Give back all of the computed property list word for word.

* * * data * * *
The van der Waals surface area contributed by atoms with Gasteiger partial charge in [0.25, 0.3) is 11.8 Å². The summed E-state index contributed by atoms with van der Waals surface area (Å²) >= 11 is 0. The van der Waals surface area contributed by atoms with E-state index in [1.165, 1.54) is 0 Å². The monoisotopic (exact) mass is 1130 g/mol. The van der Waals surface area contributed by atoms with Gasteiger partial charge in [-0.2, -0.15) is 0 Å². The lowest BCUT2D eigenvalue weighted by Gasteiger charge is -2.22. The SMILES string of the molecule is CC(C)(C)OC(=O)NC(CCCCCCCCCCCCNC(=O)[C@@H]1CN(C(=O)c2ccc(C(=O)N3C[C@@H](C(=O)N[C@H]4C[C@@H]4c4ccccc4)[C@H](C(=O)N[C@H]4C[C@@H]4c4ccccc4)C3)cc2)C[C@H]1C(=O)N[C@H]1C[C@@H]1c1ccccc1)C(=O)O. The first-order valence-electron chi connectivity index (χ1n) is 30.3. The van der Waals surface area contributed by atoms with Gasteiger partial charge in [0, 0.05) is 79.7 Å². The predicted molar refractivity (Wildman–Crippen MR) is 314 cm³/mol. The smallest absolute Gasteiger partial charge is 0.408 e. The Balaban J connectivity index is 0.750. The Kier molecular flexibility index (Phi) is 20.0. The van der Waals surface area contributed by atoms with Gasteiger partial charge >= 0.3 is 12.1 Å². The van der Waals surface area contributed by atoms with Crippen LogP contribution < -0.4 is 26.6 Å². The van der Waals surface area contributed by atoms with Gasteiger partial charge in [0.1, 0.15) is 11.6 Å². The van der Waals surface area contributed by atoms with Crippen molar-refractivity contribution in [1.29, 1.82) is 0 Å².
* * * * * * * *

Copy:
The van der Waals surface area contributed by atoms with Gasteiger partial charge in [0.25, 0.3) is 11.8 Å². The summed E-state index contributed by atoms with van der Waals surface area (Å²) >= 11 is 0. The van der Waals surface area contributed by atoms with E-state index in [1.165, 1.54) is 0 Å². The monoisotopic (exact) mass is 1130 g/mol. The van der Waals surface area contributed by atoms with Gasteiger partial charge in [-0.2, -0.15) is 0 Å². The lowest BCUT2D eigenvalue weighted by Gasteiger charge is -2.22. The SMILES string of the molecule is CC(C)(C)OC(=O)NC(CCCCCCCCCCCCNC(=O)[C@@H]1CN(C(=O)c2ccc(C(=O)N3C[C@@H](C(=O)N[C@H]4C[C@@H]4c4ccccc4)[C@H](C(=O)N[C@H]4C[C@@H]4c4ccccc4)C3)cc2)C[C@H]1C(=O)N[C@H]1C[C@@H]1c1ccccc1)C(=O)O. The first-order valence-electron chi connectivity index (χ1n) is 30.3. The van der Waals surface area contributed by atoms with Gasteiger partial charge in [0, 0.05) is 79.7 Å². The predicted molar refractivity (Wildman–Crippen MR) is 314 cm³/mol. The smallest absolute Gasteiger partial charge is 0.408 e. The Balaban J connectivity index is 0.750. The Kier molecular flexibility index (Phi) is 20.0. The van der Waals surface area contributed by atoms with Gasteiger partial charge >= 0.3 is 12.1 Å². The van der Waals surface area contributed by atoms with Crippen LogP contribution < -0.4 is 26.6 Å². The van der Waals surface area contributed by atoms with Gasteiger partial charge in [0.1, 0.15) is 11.6 Å². The van der Waals surface area contributed by atoms with Crippen molar-refractivity contribution in [1.29, 1.82) is 0 Å².